Christmas time is a time to give and receive , I think if asked we would all say that the greatest of these is to give. But I have to disagree. Receiving I believe is a far greater challenge for most of us and something that we thankfully don’t have to talk about because our society is so fixed on giving. I’m not saying it’s bad to give only that I think we are missing something when we don’t know how to receive well.
If we look at the life of Jesus we see that He was in a constant state of receiving, he had no home, He moved around and was constantly receiving food and shelter from those who gave to Him . We also see an example of this in the story of the woman anointing Jesus with perfume .
In an article from The Christian Century, Dec, 1998 William Willimon says
We prefer to think of ourselves as givers–powerful, competent, self-sufficient, capable people whose goodness motivates us to employ some of our power, competence and gifts to benefit the less fortunate. Which is a direct contradiction of the biblical account of the first Christmas. There we are portrayed not as the givers we wish we were but as the receivers we are. Luke and Matthew go to great lengths to demonstrate that we–with our power, generosity, competence and capabilities–had little to do with God’s work in Jesus. God wanted to do something for us so strange, so utterly beyond the bounds of human imagination, so foreign to human projection, that God had to resort to angels, pregnant virgins, and stars in the sky to get it done. We didn’t think of it, understand it or approve it. All we could do, at Bethlehem, was receive it. A gift from a God we hardly even knew.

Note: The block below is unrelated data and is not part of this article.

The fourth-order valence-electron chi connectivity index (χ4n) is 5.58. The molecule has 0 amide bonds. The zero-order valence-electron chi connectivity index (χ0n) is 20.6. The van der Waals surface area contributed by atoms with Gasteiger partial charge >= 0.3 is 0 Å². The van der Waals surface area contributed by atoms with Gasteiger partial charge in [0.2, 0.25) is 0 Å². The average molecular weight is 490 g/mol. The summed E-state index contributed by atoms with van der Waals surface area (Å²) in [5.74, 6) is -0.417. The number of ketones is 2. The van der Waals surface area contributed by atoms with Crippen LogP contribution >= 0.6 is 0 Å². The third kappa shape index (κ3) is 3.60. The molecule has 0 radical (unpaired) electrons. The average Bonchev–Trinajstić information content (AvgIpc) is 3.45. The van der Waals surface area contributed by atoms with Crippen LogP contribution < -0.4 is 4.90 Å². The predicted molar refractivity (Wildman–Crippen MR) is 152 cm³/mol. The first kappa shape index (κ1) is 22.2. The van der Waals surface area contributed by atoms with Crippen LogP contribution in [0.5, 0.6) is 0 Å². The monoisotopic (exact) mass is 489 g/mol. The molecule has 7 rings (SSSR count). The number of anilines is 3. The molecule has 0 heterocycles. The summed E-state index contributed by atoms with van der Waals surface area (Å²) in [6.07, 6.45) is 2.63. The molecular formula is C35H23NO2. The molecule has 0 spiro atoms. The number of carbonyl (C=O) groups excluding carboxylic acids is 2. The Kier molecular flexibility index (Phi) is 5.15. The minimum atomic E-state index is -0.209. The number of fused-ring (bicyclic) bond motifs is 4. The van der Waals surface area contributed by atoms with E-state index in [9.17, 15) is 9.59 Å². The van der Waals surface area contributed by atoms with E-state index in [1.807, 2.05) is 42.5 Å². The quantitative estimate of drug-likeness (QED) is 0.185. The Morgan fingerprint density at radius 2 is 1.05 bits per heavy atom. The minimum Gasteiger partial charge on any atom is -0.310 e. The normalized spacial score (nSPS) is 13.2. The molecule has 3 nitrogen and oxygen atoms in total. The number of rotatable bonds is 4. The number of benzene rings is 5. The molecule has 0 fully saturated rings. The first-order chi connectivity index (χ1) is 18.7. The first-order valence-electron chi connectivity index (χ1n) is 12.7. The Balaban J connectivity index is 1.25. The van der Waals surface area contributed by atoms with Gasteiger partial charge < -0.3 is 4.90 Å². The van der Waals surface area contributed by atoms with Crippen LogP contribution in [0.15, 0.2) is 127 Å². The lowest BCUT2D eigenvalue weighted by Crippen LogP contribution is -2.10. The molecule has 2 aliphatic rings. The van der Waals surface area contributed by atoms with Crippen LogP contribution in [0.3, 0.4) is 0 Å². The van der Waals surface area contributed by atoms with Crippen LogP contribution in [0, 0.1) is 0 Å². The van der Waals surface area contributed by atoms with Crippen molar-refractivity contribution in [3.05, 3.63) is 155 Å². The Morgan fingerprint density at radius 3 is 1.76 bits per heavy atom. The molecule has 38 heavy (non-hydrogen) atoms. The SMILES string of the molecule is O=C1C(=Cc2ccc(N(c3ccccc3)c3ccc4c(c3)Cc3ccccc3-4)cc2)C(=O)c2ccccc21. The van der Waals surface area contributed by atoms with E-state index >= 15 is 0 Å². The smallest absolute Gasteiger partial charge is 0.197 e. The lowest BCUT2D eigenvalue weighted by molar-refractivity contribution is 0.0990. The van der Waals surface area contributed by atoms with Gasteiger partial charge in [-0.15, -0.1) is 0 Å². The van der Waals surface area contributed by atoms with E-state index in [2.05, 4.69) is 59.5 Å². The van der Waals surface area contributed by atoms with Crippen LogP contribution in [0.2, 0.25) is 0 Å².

Can we receive ? Can we challenge ourselves to be the kind of people who having received an amazing, unthinkable gift in Jesus Christ go forward and bless others ? Yes I believe that being a good receiver makes you an even better giver!